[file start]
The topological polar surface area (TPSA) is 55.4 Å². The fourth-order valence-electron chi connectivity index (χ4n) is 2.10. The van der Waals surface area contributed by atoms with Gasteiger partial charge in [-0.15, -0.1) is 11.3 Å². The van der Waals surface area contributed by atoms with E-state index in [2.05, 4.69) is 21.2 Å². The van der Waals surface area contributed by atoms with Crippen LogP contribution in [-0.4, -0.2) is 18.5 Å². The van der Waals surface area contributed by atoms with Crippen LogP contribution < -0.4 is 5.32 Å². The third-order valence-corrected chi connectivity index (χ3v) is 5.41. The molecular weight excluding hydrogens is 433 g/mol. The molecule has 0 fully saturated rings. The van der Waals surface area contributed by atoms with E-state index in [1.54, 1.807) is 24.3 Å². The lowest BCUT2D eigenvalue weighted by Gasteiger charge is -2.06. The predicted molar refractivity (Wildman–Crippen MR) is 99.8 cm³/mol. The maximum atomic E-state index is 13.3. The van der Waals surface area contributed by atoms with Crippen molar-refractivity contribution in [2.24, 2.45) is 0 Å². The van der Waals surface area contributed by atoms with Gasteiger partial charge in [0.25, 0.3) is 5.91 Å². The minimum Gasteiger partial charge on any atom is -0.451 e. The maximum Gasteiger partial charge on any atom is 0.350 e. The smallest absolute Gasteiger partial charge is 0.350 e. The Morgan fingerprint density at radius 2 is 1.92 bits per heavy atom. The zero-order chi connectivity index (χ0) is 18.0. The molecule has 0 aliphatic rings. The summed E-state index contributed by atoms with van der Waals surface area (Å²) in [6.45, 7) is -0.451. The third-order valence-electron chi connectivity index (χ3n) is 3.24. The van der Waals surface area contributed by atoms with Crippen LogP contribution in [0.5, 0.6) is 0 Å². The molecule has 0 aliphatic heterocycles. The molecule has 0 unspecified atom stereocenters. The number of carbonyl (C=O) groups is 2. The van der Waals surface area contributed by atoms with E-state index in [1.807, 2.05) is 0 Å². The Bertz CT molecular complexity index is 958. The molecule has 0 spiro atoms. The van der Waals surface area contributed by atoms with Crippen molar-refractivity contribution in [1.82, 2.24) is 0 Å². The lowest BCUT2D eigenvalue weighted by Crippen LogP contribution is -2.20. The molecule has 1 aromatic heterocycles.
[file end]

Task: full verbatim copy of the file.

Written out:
The topological polar surface area (TPSA) is 55.4 Å². The fourth-order valence-electron chi connectivity index (χ4n) is 2.10. The van der Waals surface area contributed by atoms with Gasteiger partial charge in [-0.15, -0.1) is 11.3 Å². The van der Waals surface area contributed by atoms with E-state index in [2.05, 4.69) is 21.2 Å². The van der Waals surface area contributed by atoms with Crippen LogP contribution in [-0.4, -0.2) is 18.5 Å². The van der Waals surface area contributed by atoms with Crippen LogP contribution < -0.4 is 5.32 Å². The third-order valence-corrected chi connectivity index (χ3v) is 5.41. The molecular weight excluding hydrogens is 433 g/mol. The molecule has 0 fully saturated rings. The van der Waals surface area contributed by atoms with E-state index in [1.54, 1.807) is 24.3 Å². The lowest BCUT2D eigenvalue weighted by Gasteiger charge is -2.06. The predicted molar refractivity (Wildman–Crippen MR) is 99.8 cm³/mol. The maximum atomic E-state index is 13.3. The van der Waals surface area contributed by atoms with Crippen molar-refractivity contribution in [2.24, 2.45) is 0 Å². The van der Waals surface area contributed by atoms with Gasteiger partial charge in [0.25, 0.3) is 5.91 Å². The minimum Gasteiger partial charge on any atom is -0.451 e. The maximum Gasteiger partial charge on any atom is 0.350 e. The smallest absolute Gasteiger partial charge is 0.350 e. The Morgan fingerprint density at radius 2 is 1.92 bits per heavy atom. The zero-order chi connectivity index (χ0) is 18.0. The molecule has 0 aliphatic rings. The summed E-state index contributed by atoms with van der Waals surface area (Å²) in [6.45, 7) is -0.451. The third-order valence-electron chi connectivity index (χ3n) is 3.24. The van der Waals surface area contributed by atoms with Crippen LogP contribution in [0.5, 0.6) is 0 Å². The molecule has 0 aliphatic heterocycles. The molecule has 0 unspecified atom stereocenters. The number of carbonyl (C=O) groups is 2. The van der Waals surface area contributed by atoms with E-state index in [1.807, 2.05) is 0 Å². The Bertz CT molecular complexity index is 958. The molecule has 0 spiro atoms. The van der Waals surface area contributed by atoms with Crippen molar-refractivity contribution in [1.82, 2.24) is 0 Å². The lowest BCUT2D eigenvalue weighted by Crippen LogP contribution is -2.20. The molecule has 1 aromatic heterocycles.